Friday, October 29, 2004

Suffrage for foreigners vital to democracy

POINT OF VIEW/ Atsushi Kondo:Suffrage for foreigners vital to democracy
The Asahi Shimbun
October 21, 2004



I favor extending the right to vote in local elections to foreigners with permanent-resident status in Japan. The idea that only "native citizens'' are the true pillars of democracy is an outdated view at best.

There is no need to limit the definition of the term "resident'' in the concept of ``resident self-government'' to persons of Japanese nationality.

In local elections, ballots by their very nature address how best to administer the district in question. Non-Japanese who have put down firm roots and reside in such communities should be given the right to vote.

Expanding suffrage rights to such foreign residents will also play a significant role in compensating for the democratic deficit. As a case in point, consider the ties between rights and obligations. There is something amiss with banning certain taxpayers from casting votes in elections that determine how those revenues will be spent.

Moreover, such a step would also be instrumental in removing the logic of exclusion and creating a more equitable society where no one is estranged.

I further contend that this policy should not be limited to voting rights. Eligibility to stand for election should also be recognized. Under the doctrines of democracy, it is important for those with the right to choose to also be granted the ability to be chosen.

Nevertheless, I would not be opposed to an incremental approach in which voting rights are approved as the first phase. This could be followed by confirmation that no problems exist and only then authorization can be given for foreigners to run for office.

With the exception of Japan, all of the world's advanced democracies approve local voting rights for certain foreigners in one form or another. There are three basic patterns adopted for this recognition:

(1) Granting of local suffrage to all permanent-resident foreigners (adopted in the Netherlands, the five Scandinavian countries, etc.)

(2) Limiting voting rights to foreigners hailing from designated countries (France, Germany, Italy, etc.)

(3) Recognition of those rights in certain regions, states or local communities (and not the nation as a whole) (Switzerland, the United States, etc.)

One lesson we can learn from these precedents is the fact that even when local-election voting rights are granted to foreigners, no particular troubles seem to occur. In Japan as well, more than 100 municipalities have recognized the right of foreigners to vote in local referendums, and I have heard no reports of any dilemmas related to those policies.

There is one counterargument to the idea of limiting approval of voting rights to local elections, based on the alleged impracticality of dividing the political landscape into ``central'' vs. ``local'' government. Examining the countries that have opted for such approaches, however, we find that the overwhelming majority of governments do in fact limit their approval to the local domain.

I have also heard qualms expressed about how the interests of the Japanese people would be undermined by the priorities of other countries in terms of security, foreign relations and on other fronts. To that, I would reply that the local regions are not responsible for the upholding of national security, the exercising of diplomatic expertise or other sweeping policy matters.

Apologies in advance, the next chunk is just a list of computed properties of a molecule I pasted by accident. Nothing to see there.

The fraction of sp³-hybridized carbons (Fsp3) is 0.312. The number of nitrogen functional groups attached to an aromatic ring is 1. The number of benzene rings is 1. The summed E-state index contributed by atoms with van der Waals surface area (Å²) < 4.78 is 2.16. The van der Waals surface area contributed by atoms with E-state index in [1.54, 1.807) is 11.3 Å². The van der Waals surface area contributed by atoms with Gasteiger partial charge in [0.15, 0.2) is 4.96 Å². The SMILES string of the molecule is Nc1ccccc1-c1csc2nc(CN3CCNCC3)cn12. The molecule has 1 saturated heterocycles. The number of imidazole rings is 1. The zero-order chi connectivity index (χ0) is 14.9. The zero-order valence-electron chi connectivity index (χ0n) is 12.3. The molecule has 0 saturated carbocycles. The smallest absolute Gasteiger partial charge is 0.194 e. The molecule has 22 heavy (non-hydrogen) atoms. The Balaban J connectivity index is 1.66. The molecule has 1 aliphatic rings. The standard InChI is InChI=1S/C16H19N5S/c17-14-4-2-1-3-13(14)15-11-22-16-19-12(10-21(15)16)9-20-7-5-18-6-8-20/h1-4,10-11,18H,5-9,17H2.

In Japan, furthermore, mention of ``foreigner'' covers people from a wide range of countries-South and North Korea, China, Brazil, the Philippines and the United States to name just a few. The very concept of a dichotomy that pits the interests of "Japanese people'' against those of ``foreigners'' is specious in itself.

Another idea voiced in opposition to foreign voting rights is that it would make it easier to obtain Japanese citizenship. That view, however, reveals a basic ignorance of the issue at hand.

Granted, when adopted in combination with voting rights for foreign residents, a policy to streamline naturalization would generate synergistic effects.

However, it would not serve as a replacement for expanding suffrage to deserving non-Japanese.

For the sake of argument, let's say that it was made easier to obtain Japanese citizenship. Even under that scenario, though, a large number of foreigners in Japan would choose not to change their nationality.

The main reason is that in Japan and the majority of Asian countries that do not recognize multiple nationality, it is required that applicants give up their native citizenship when obtaining the new status.

I find it difficult to believe that insisting that permanent-resident foreigners obtain citizenship to be able to vote, and that nationality be rendered easier to hold, can truly resolve the problems posed by democratic deficit.

If multiple nationality status were to be recognized, it would be possible for recipients to vote in their country of residence without renouncing their original citizenship.

There is a trend afoot among the developed nations to allow this, and that is in fact the accepted policy in all of the Group of Eight industrialized countries other than Japan and Germany.

And now even Germany is moving to expand the list of exceptions to the ban on multiple citizenship, while concurrently granting local election voting rights to certain segments of foreigners. In the United States, while suffrage for foreigners is only allowed in certain regions, the status of multiple-nationality is effectively recognized for all practical intents and purposes.

Against this backdrop, the insularity of Japanese society is indisputable.

* * *
Atsushi Kondo is a professor at Kyushu Sangyo University, specializing in the Constitution. He is well-versed in human rights issues of foreigners.

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